- Chuck Osborn (January 2004). "The Simpsons Hit & Run". PC Gamer: 105. Archived from the original on March 15, 2006. Retrieved August 21, 2016.
- Marc Saltzman (September 23, 2003). "'The Simpsons' meet[s] 'Grand Theft Auto' (GC, PS2, Xbox)". The Cincinnati Enquirer. Archived from the original on June 12, 2008. Retrieved August 21, 2016.
- Geoff Keighley (September 5, 2003). "The Simpsons Hit & Run (GC, PS2, Xbox)". Entertainment Weekly (726): L2T 22. Retrieved August 21, 2016.
- "The Simpsons: Hit & Run for GameCube Reviews". Metacritic. Retrieved August 21, 2016.
- "The Simpsons: Hit & Run for PC Reviews". Metacritic. Retrieved August 21, 2016.
- "The Simpsons: Hit & Run for PlayStation 2 Reviews". Metacritic. Retrieved August 21, 2016.
- "The Simpsons: Hit & Run for Xbox Reviews". Metacritic. Retrieved August 21, 2016.
- "2004 Nickelodeon Kids Choice Awards!". K-Zone. Archived from the original on September 19, 2006. Retrieved December 16, 2008.
- Alex Pham (June 22, 2004). "Vivendi Game Unit Slashes 350 Jobs as Sales Fall". Los Angeles Times. Retrieved December 16, 2008.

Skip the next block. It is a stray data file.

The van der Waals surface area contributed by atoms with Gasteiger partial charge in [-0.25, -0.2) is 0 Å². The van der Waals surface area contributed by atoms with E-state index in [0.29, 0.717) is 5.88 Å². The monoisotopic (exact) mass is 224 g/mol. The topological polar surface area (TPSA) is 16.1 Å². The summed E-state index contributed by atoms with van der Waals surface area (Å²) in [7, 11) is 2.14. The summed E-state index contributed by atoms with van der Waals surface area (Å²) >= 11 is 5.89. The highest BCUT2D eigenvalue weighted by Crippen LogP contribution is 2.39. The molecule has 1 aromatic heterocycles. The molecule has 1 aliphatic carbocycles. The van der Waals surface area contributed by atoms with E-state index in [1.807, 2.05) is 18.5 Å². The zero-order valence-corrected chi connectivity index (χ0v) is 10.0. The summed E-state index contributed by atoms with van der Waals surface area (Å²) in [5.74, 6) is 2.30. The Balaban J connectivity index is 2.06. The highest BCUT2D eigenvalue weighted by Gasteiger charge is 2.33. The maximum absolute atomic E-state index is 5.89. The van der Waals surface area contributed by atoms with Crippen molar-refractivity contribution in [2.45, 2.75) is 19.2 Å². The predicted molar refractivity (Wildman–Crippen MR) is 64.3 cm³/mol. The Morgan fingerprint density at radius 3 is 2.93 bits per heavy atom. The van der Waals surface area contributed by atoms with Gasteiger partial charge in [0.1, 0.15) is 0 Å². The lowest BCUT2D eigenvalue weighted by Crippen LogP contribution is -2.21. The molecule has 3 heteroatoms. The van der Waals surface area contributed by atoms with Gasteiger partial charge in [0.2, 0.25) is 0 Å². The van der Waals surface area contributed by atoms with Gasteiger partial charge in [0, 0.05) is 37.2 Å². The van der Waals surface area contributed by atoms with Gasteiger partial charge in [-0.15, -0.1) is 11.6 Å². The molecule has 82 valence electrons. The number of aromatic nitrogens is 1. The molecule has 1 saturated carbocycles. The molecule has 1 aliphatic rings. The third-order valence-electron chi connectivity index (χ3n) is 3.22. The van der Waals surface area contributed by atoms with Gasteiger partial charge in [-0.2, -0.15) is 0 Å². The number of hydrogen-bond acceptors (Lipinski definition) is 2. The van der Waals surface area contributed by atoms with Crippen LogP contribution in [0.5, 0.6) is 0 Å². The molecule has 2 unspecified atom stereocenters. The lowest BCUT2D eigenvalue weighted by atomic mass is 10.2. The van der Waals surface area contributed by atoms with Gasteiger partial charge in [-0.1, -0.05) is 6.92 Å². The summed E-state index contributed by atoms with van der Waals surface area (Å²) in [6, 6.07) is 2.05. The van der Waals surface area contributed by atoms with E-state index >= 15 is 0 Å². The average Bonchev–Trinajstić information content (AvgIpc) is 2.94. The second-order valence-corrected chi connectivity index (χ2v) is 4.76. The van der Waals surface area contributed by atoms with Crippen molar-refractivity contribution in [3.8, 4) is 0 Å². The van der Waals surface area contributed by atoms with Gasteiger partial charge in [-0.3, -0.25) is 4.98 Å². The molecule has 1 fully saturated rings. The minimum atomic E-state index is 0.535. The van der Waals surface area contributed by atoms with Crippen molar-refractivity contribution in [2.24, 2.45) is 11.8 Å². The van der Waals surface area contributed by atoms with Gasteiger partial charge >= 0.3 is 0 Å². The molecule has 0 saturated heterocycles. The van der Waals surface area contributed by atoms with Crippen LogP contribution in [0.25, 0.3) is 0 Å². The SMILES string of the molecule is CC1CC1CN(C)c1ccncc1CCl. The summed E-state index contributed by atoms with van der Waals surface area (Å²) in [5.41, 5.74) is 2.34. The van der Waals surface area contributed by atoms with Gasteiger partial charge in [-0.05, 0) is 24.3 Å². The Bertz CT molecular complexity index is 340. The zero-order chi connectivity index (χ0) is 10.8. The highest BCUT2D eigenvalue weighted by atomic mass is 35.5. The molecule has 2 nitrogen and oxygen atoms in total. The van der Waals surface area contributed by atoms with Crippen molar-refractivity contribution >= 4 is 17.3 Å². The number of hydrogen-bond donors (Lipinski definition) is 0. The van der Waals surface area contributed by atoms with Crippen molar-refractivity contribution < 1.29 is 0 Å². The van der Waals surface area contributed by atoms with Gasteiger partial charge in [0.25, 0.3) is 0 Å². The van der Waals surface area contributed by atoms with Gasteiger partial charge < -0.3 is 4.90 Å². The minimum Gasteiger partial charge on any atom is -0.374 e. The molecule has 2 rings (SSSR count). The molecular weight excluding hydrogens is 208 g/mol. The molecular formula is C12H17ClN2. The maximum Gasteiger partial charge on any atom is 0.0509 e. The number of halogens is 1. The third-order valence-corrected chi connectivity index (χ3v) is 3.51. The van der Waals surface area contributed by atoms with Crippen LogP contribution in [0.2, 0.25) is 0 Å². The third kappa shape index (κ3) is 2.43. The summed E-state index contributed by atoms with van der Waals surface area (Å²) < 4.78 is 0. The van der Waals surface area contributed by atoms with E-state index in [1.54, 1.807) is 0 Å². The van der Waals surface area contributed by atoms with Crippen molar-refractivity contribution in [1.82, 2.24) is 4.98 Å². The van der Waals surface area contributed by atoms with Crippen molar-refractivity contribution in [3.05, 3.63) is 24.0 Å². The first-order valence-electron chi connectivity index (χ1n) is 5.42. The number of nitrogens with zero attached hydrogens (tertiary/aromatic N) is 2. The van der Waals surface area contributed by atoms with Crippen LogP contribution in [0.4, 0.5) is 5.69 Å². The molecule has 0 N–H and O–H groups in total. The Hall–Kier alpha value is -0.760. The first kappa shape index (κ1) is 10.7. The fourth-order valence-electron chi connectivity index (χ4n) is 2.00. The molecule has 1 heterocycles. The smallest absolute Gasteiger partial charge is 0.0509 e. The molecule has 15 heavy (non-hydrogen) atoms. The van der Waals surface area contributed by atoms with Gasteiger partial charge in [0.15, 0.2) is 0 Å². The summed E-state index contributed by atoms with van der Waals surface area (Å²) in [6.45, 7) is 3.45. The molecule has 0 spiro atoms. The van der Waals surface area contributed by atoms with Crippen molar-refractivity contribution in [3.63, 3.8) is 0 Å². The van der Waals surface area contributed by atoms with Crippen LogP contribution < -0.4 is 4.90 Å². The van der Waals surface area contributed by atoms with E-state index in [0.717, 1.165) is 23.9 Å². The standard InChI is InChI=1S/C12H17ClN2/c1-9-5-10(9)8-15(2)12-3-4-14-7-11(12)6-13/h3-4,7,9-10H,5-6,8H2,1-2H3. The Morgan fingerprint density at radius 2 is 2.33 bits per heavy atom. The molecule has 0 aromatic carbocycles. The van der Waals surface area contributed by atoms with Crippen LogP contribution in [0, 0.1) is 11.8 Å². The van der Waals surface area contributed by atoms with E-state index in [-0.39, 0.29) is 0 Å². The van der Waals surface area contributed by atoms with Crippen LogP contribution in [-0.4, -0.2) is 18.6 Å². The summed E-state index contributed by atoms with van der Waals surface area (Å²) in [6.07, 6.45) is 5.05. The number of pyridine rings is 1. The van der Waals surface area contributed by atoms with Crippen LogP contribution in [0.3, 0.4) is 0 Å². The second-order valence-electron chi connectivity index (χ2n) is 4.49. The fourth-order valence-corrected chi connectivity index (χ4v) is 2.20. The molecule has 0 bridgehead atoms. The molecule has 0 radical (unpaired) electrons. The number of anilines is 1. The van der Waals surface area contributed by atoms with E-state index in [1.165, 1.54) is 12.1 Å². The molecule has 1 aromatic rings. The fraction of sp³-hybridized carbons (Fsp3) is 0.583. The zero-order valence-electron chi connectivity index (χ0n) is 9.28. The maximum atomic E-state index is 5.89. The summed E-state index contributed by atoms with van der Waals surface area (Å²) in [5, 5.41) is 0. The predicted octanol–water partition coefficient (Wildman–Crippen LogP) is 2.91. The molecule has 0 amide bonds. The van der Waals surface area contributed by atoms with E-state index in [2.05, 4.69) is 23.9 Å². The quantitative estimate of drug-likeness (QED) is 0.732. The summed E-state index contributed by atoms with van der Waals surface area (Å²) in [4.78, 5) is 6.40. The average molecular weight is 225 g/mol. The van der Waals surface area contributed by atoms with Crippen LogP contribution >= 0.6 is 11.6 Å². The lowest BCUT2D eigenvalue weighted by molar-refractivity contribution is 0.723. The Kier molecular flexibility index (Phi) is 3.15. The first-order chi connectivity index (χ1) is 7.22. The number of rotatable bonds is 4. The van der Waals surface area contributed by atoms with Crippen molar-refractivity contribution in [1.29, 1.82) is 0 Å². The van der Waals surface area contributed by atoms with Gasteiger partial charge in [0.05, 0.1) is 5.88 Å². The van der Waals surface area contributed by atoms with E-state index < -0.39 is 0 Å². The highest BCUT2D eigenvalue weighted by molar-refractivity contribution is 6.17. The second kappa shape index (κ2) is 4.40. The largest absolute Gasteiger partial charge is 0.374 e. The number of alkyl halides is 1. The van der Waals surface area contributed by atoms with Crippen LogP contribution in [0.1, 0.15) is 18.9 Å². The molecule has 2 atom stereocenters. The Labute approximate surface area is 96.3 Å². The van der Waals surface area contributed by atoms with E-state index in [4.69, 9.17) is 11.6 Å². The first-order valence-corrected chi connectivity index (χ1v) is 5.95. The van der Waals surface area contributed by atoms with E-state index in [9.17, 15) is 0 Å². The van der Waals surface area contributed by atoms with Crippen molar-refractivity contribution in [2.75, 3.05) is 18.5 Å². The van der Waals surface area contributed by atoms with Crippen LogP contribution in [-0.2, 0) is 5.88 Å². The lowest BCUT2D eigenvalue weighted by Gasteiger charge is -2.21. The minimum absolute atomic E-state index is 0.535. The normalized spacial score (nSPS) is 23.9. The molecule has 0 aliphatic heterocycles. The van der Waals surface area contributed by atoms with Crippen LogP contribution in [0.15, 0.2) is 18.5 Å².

- "Video Game Hits and Misses (Hit: Simpsons Hit & Run)". Bloomberg Businessweek. June 25, 2007. Archived from the original on May 29, 2010. Retrieved August 21, 2016.
- "ELSPA Sales Awards: Diamond". Entertainment and Leisure Software Publishers Association. Archived from the original on May 19, 2009.
- Caoili, Eric (November 26, 2008). "ELSPA: Wii Fit, Mario Kart Reach Diamond Status In UK". Gamasutra. Archived from the original on September 18, 2017.
- "The Simpsons: Hit & Run (GC, PS2, Xbox)". Play: 78. September 2003.
- Eric Bush (October 13, 2003). "The Simpsons Hit & Run Review (Xbox)". TeamXbox. Archived from the original on January 12, 2008. Retrieved December 16, 2008.
- Variety staff (November 2, 2005). "EA signs 'Simpsons'". Variety. Retrieved August 21, 2016.
- Nick Catucci (September 23, 2003). "Funner Than GTA Clones, Funnier Than Recent Simpsons". The Village Voice. Retrieved August 21, 2016.
- Released in PAL regions under the Sierra Entertainment brand name